City Councilman Dennis Zine got 99 problems, but a blind eye to L.A.'s extravagant set of city-worker privileges ain't one. His op-ed in the LA Daily News this morning calls out his fellow politicians for gutting crucial city services while preserving its most frivolous bits: “300 different types of employee bonuses offered in the city, which total nearly $150 million each year.”

Public anger over the city's inflated pensions and too-perfect health-care packages has finally made it into mainstream budget talks — and for that, they take a hit in both Mayor Antonio Villaraigosa's 2011-12 budget proposal and the budget committee's followup. But, exasperatingly, hundreds of additional benefits still fly under the radar.

City-paid housing. Employee vehicles (which we know for a fact are used on unrelated business; ahem, Hilda Garcia). Bonuses for working in “obnoxious” conditions.

According to the Daily News, “employee compensation takes up 85 percent of the city budget.” Now, Zine pleads for a closer look at this giant, unchecked beast of a line item as the budget deadline looms:

The bottom line is that in many cases bonuses are exaggerating employees' base pay. In some instances bonuses can boost salaries by as much as 20 percent to 50 percent. This has a substantial long-term cost to the city, as some bonuses are included in determining an employee's retirement compensation. …

Every dollar spent on an extra bonus is a negative dollar from the general fund, which prevents us from funding many critical core services. That is absurd, and it is not what the constituents of Los Angeles elected us to do.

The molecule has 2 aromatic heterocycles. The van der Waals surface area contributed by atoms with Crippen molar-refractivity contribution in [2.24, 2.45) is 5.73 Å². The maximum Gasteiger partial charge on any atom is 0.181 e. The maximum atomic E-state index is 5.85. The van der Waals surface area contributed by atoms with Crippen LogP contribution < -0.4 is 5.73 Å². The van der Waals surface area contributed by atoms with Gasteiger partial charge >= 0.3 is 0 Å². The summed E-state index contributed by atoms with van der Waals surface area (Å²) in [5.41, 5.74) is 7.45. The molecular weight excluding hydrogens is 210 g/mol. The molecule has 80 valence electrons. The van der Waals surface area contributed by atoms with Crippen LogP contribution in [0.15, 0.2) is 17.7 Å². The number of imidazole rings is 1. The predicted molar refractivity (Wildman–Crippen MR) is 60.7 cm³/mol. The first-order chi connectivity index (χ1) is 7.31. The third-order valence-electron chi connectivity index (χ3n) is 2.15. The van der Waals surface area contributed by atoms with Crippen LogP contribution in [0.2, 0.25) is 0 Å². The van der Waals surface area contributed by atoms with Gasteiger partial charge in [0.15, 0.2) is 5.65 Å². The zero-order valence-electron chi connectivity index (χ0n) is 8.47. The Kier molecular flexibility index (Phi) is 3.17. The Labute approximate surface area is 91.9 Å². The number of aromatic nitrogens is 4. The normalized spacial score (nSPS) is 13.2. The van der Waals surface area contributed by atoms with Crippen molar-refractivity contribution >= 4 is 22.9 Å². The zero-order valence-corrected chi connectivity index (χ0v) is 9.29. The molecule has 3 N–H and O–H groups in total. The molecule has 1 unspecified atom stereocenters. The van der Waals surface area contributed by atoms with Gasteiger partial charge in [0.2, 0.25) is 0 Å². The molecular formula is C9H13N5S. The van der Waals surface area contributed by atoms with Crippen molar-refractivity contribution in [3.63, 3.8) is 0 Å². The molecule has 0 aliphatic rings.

But how can a mayor who accepted at least $50,000 in free sports and awards-show tickets — then asked donors to pay off his corruption fines — be expected to crack down on extravagance? (And a good handful of his City Councilmembers weren't far behind their fearless leader on that one.)

This sense of entitlement in regard to our tax dollars has become the cultural norm at City Hall. Our elected officials treat themselves like royalty. Since there's obviously no concern over profit, which would be the case in any corporation, the money streaming in from 4 million Angelenos (who desperately need it applied to their own living conditions) looks like a big old goodie bag for the drainin' when it arrives at 200 North Spring Street.

From recent Weekly print story “Broke and Broken: City Council clueless about vast, hidden costs in Villaraigosa's $6.9 billion budget“:

Villaraigosa recently announced to an audience of cheering, impressed students at Jefferson High School that he is cutting his own office by 11 percent — and the L.A. media repeated his claim. The Weekly has determined his true office budget cut is about 2 percent and his operation alone will cost taxpayers about $42 million.

The dubious data speak to an identical but broader practice by Los Angeles leaders of maintaining secrecy when presenting city budget costs to the public; obscuring the existence of huge, undiscussed budget expenditures such as automatic bonuses; and using other questionable methods that have helped create rolling deficits and major cuts in city services each year.

Meanwhile, longtime City Hall watchdog Jack Humphreville told us that City Councilmembers “are supposed to put $300 million a year [to maintain roads] and there's [$50 million] if they're lucky. They don't even budget for it. … If this happened in corporate America, people would be put behind bars.”

Props to Zine for his gesture, however small; we hope his colleagues might wake the hell up and jump on that bandwagon as well. Time's running out, and the city's crumbling. A few hundred thousand patched potholes isn't going to do the trick, as much as AOL may drool over the Mayor's noble “resistance” to those evil “calls to gut the city's pothole repair efforts.” Barf.


LA Weekly